Serious pig virus now in Eastern Ontario

Photo: http://www.flickr.com/photos/michaelloudon/ Some rights reserved.

Photo: http://www.flickr.com/photos/michaelloudon/ Some rights reserved.

Less than two weeks ago I read a news report that Eastern Ontario was bracing for an anticipated spread of a significant disease plaguing pig farmers in many U.S. states- porcine epidemic diarrhea (PED). Unfortunately, as reported by CBC last Thursday (1/23), it's here:

The first case of porcine epidemic diarrhea, a virus that’s killed over a million piglets in the U.S., has been confirmed in Middlesex County by the Ontario Ministry of Agriculture and Food.

While PED is highly contagious among pigs, it poses no food safety threat or a danger to humans.

“Pigs start to have diarrhea and they dehydrate very quickly and they will die within a day or two," said Robert Friendship, professor at the Ontario Veterinary College at the University of Guelph.

"That will spread throughout all the sows with piglets. Most of the piglets will die," he said.

Jon Stewart made fun of the situation, bemoaning the horror of facing life, or the Super Bowl, with any threat to the nation's love affair with bacon.

By the way, bathroom jokes may be well-nigh irresistible, but PED is strictly a malady of pigs. As this Provincial news release is quick to state: "The virus does not affect food safety, and poses no risk to human health or other animals. Pork remains a safe choice for consumers to eat."

That said, depending on how widely the disease and losses spread, the impact on pork farmers could be considerable. According to Ontario's London Free Press:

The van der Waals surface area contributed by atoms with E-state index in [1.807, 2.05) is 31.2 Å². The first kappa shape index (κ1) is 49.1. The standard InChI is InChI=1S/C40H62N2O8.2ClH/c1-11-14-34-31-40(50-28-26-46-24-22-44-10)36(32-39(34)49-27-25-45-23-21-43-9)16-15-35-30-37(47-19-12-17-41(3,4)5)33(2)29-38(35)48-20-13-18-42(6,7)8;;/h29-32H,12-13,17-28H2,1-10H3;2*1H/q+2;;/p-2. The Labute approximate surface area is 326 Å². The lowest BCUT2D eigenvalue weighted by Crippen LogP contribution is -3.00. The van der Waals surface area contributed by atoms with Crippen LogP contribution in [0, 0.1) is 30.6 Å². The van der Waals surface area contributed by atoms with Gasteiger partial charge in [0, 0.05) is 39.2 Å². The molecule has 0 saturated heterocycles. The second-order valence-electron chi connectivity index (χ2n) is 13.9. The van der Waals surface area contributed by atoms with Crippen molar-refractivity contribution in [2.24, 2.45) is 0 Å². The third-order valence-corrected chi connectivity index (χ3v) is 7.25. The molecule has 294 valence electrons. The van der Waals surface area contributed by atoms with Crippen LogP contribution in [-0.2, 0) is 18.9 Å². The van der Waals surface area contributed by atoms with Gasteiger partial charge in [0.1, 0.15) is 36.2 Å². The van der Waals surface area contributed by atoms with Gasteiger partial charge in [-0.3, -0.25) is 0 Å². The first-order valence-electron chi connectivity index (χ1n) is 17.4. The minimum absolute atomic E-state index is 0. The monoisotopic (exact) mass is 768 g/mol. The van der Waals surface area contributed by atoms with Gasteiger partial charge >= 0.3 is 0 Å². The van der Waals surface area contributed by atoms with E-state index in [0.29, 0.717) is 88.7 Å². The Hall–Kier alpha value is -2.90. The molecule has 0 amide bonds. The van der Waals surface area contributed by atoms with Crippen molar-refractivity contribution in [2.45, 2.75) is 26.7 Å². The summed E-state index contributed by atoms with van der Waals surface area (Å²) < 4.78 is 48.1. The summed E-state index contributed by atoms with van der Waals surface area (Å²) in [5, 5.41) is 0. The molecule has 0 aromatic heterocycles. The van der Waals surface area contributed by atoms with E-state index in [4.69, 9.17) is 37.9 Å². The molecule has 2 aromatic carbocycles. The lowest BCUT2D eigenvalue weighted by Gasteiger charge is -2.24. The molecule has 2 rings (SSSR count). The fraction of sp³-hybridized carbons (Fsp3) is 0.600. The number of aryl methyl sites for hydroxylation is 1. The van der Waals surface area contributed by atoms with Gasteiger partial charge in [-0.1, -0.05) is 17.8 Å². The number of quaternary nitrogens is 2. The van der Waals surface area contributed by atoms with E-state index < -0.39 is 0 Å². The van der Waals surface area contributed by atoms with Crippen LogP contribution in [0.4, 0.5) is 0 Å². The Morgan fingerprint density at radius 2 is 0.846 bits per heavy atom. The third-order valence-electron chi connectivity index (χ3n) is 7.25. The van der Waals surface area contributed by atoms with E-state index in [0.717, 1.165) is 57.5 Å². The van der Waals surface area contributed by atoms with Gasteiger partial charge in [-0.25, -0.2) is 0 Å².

The pork board estimates Ontario farmers would take a $45 million hit from the disease.

Producing pigs is a $1 billion a year industry for farmers in Ontario with much of the production concentrated in the London region.

Reports of the disease's spread in the U.S. are summarized in this detailed list from AgriNews dated Jan 8th:

No states have reported their first positive results in the past week, so the total number of states affected remains at 20. The following states all have 10 or more positive PED tests: Iowa, 559; Oklahoma, 262; North Carolina, 258; Minnesota, 153; Kansas, 131; Indiana, 52; Ohio, 47; Colorado, 34; Illinois, 34; Pennsylvania, 27; and Texas, 23.

Note: the same article also states " New York has reported its first positive environmental sample since June." (As best I can tell, this means the number of cases in New York State is small, but the disease is present.)

I can't find anything recent on possible economic and market impact, but here's a link to an Aug 2013 analysis from National Hog Farmer.

The same source has an article from this month about the importance of vigilance regarding PED. For now, the containment and impact of this virus remains uppermost in pork producing circles.

With no cure it's all about prevention – being super clean and not permitting the virus to travel to new locations. Good luck to farmers and truckers facing that mighty challenge.

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